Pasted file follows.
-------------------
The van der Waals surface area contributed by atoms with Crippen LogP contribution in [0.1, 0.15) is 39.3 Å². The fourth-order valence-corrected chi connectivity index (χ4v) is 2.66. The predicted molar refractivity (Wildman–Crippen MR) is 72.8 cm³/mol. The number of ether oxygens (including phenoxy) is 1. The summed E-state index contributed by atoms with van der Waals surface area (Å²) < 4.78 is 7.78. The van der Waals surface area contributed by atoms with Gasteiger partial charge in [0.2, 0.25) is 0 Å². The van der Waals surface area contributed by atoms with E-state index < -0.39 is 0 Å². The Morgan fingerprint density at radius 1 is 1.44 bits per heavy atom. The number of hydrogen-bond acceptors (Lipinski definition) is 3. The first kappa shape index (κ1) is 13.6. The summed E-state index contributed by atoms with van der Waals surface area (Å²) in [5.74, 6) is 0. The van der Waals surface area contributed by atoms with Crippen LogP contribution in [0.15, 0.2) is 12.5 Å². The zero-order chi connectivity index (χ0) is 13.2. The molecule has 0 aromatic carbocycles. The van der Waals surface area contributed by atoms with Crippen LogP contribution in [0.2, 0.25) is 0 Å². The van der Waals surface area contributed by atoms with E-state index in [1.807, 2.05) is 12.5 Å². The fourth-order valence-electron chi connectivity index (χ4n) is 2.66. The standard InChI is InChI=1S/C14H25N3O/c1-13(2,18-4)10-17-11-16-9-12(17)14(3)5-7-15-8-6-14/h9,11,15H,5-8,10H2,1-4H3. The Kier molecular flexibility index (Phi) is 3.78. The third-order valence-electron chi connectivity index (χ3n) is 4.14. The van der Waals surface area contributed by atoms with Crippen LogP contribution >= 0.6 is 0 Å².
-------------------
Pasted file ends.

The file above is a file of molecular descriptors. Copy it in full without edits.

The van der Waals surface area contributed by atoms with Crippen LogP contribution in [0.1, 0.15) is 39.3 Å². The fourth-order valence-corrected chi connectivity index (χ4v) is 2.66. The predicted molar refractivity (Wildman–Crippen MR) is 72.8 cm³/mol. The number of ether oxygens (including phenoxy) is 1. The summed E-state index contributed by atoms with van der Waals surface area (Å²) < 4.78 is 7.78. The van der Waals surface area contributed by atoms with Gasteiger partial charge in [0.2, 0.25) is 0 Å². The van der Waals surface area contributed by atoms with E-state index < -0.39 is 0 Å². The Morgan fingerprint density at radius 1 is 1.44 bits per heavy atom. The number of hydrogen-bond acceptors (Lipinski definition) is 3. The first kappa shape index (κ1) is 13.6. The summed E-state index contributed by atoms with van der Waals surface area (Å²) in [5.74, 6) is 0. The van der Waals surface area contributed by atoms with Crippen LogP contribution in [0.15, 0.2) is 12.5 Å². The zero-order chi connectivity index (χ0) is 13.2. The molecule has 0 aromatic carbocycles. The van der Waals surface area contributed by atoms with Crippen LogP contribution in [0.2, 0.25) is 0 Å². The van der Waals surface area contributed by atoms with E-state index in [1.807, 2.05) is 12.5 Å². The fourth-order valence-electron chi connectivity index (χ4n) is 2.66. The standard InChI is InChI=1S/C14H25N3O/c1-13(2,18-4)10-17-11-16-9-12(17)14(3)5-7-15-8-6-14/h9,11,15H,5-8,10H2,1-4H3. The Kier molecular flexibility index (Phi) is 3.78. The third-order valence-electron chi connectivity index (χ3n) is 4.14. The van der Waals surface area contributed by atoms with Crippen LogP contribution >= 0.6 is 0 Å².